Supreme Court Hears Free Speech Case
Today, the Supreme Court is hearing oral argument in McCullen v. Coakley, a case coming out of Massachusetts that questions the constitutionality of “buffer zones” around abortion clinics.
In 2009, the Massachusetts legislature passed a law that instituted a 35-foot protester-free area around the driveways and entranceways of clinics that perform abortions. Such legislation protects the safety of the clinic workers and their patients, because these sites are typically targets of anti-choice (and sometimes pro-choice) rallies. In other circumstances, protesters outside these reproductive health care facilities gather to chant, hold signs and shout at the people entering and exiting the building, amounting to harassment; some protestors actively attempt to dissuade women from having an abortion, such as the petitioners in this case.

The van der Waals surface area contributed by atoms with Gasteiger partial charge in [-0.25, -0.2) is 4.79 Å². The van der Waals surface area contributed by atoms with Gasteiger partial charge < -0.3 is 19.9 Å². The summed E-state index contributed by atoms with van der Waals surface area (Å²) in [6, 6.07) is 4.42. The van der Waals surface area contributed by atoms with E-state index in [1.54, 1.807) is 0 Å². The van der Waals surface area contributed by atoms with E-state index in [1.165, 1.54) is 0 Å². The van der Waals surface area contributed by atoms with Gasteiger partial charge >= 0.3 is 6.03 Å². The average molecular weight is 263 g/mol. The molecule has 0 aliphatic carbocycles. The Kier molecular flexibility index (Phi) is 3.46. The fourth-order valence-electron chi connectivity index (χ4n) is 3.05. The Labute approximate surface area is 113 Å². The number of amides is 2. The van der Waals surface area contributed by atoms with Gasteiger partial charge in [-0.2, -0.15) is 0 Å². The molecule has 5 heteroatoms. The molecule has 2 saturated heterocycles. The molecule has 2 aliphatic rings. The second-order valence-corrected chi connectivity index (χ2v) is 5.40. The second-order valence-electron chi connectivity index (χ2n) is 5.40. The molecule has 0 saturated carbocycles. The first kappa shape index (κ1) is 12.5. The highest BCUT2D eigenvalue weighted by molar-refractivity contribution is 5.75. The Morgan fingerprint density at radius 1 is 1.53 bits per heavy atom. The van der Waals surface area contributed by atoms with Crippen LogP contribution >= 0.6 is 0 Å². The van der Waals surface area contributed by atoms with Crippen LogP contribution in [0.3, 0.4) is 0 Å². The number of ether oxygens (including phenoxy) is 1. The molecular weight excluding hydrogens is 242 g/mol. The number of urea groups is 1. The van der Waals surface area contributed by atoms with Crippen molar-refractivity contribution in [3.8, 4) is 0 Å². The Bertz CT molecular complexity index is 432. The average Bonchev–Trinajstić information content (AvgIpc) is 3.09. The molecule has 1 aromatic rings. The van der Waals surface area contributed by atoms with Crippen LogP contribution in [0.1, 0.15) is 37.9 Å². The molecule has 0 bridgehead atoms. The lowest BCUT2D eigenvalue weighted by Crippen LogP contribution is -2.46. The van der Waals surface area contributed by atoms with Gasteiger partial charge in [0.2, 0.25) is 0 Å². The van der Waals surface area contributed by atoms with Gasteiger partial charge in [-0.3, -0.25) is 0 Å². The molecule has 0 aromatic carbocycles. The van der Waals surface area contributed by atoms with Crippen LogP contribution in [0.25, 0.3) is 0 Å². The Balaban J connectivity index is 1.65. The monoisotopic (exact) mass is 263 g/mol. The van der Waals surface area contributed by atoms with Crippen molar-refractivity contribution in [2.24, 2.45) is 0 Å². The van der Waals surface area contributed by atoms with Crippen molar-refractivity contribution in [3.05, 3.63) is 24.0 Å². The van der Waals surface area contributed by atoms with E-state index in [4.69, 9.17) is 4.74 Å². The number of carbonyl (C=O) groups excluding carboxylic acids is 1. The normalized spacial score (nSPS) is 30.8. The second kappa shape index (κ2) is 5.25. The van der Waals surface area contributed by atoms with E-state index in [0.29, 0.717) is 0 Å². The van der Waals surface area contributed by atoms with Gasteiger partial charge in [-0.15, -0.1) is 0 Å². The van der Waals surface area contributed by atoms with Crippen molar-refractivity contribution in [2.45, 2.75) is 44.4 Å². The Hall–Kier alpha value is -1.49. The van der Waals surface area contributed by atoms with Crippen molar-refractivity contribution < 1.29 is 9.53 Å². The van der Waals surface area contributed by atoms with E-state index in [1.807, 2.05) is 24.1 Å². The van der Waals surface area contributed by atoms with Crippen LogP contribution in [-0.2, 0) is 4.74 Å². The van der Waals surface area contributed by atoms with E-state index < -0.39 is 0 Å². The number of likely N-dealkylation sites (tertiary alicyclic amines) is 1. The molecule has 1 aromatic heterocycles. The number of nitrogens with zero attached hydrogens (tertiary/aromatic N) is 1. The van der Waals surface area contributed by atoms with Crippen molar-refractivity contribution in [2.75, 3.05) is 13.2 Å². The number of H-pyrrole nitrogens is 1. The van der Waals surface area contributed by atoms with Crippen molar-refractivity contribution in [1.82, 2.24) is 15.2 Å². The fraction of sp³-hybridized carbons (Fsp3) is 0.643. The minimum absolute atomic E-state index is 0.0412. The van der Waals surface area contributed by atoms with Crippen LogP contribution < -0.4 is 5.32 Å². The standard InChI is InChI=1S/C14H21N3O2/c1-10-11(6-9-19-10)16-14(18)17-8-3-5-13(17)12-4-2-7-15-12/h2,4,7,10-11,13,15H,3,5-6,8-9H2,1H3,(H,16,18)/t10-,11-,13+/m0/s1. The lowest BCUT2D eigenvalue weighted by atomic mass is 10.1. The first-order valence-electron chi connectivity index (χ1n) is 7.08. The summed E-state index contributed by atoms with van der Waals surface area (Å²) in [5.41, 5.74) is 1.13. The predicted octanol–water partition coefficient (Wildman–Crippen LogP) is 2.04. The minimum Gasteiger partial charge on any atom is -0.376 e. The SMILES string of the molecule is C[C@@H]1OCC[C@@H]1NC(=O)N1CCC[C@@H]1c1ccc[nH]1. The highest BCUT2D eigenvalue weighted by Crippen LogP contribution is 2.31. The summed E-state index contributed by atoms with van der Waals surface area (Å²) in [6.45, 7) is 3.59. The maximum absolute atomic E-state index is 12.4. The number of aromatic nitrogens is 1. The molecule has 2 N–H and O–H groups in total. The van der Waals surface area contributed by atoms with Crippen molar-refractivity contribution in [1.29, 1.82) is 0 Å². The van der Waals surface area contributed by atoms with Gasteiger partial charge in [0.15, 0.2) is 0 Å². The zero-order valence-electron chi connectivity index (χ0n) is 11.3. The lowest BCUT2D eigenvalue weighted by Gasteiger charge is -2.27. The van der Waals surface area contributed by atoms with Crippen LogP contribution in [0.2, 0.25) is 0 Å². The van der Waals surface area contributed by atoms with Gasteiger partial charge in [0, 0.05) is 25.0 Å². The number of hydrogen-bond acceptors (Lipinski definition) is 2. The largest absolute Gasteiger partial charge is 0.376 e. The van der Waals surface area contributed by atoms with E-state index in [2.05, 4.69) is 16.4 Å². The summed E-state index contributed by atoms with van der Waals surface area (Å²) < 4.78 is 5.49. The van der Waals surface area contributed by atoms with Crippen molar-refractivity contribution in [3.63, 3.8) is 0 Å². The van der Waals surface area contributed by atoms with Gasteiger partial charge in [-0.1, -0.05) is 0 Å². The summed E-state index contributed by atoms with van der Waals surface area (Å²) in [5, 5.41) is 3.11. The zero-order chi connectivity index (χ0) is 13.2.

The First Circuit Court of Appeals held that the law enacting these protestor-free zones is constitutional because although it places restrictions on the time, manner and place of the speech, the restrictions are neutral in regards to content, and permits alternate forms of speech. The U.S. Supreme Court has previously ruled on this matter: they held in Hill v. Colorado (2000) that buffer zones of 100 feet were constitutional.
The Court will consider whether the Massachusetts law violates the First and Fourteenth Amendments and if the precedent set in Hill v. Colorado applies to this case—and if so, whether the ruling in Hill should be limited or upheld.
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